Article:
The German Euro Hawk developers did not anticipate this fatal bureaucratic obstacle and the Japanese are carefully studying what happened there. Three years ago the "Euro Hawk” RQ-4 UAV made its maiden flight in the United States and then there were hints that something unexpected was stalking Euro Hawk. This first Euro Hawk was delayed (by over a year) flying to Europe because European aviation authorities became alarmed at the danger of UAVs flying in the same air space with manned aircraft. The aviation regulators had to be convinced that the RQ-4 could be brought safely through U.S., British, and German air space. It was delivered to Germany in 2011, but has been grounded because of local aviation authorities concerns over flight safety.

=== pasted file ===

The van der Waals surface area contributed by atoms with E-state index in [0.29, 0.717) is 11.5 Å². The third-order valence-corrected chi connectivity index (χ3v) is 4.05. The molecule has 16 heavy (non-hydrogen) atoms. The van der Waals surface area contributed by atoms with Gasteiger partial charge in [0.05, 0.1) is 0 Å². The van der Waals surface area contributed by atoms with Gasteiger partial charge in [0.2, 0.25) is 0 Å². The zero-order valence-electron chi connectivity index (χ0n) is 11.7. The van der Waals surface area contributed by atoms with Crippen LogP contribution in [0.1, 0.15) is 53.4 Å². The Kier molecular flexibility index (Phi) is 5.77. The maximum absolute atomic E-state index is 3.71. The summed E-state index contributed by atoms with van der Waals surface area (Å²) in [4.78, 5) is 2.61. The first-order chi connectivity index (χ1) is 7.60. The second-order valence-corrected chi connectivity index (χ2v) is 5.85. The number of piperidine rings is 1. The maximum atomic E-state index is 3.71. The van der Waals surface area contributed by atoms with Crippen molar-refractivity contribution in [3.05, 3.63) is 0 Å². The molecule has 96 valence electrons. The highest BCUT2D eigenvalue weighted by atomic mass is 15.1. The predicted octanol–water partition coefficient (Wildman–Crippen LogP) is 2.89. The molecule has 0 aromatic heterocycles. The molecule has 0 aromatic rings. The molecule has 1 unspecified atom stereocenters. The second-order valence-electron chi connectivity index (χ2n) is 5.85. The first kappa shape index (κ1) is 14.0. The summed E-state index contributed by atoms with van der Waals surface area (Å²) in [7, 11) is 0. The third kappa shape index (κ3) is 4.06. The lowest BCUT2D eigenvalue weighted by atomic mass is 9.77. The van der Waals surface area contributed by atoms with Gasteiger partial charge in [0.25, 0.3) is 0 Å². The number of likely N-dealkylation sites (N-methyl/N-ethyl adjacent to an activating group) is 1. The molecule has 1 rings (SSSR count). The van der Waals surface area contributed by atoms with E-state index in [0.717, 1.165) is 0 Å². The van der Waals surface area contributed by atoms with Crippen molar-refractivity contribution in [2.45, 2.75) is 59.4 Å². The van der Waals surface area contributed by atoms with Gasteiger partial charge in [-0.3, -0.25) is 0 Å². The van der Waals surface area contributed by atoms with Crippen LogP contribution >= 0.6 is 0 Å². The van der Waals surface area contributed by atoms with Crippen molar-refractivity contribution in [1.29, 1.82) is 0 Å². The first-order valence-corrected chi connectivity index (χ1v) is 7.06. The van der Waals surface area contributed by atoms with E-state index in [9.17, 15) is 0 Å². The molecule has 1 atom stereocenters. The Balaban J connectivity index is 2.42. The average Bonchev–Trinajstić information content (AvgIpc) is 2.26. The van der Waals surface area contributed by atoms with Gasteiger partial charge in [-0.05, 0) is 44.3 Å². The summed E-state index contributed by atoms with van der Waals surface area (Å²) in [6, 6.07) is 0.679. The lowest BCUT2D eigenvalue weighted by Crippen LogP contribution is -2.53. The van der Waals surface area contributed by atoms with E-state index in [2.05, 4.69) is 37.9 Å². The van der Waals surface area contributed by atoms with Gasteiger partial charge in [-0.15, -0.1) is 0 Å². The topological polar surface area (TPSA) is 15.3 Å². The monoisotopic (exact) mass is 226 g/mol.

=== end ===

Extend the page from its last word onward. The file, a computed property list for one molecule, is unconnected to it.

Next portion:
Five Euro Hawks were ordered six years ago for $215 million each (half that is development cost). All five were to be delivered by 2017. These UAVs were to replace the German Atlantic 1150 Electronic Reconnaissance (ELINT) aircraft. Ten years ago an American RQ-4A was equipped with electronic eavesdropping equipment and flown to Germany for demonstration flights. The Germans were impressed enough to design modifications for the Global Hawk, which turned it into what they are calling Euro Hawk. European aviation safety authorities noticed and eventually piled on demands and regulations that killed Euro Hawk.

Euro Hawk could stay in the air for up to 30 hours at a time and would be cheaper to operate than a manned recon aircraft. Germany's Atlantic 1150 aircraft are being retired, mainly because they are too old and expensive to maintain. The Euro Hawk used electronics supplied by European manufacturers, who must now find a manned aircraft to mount them in.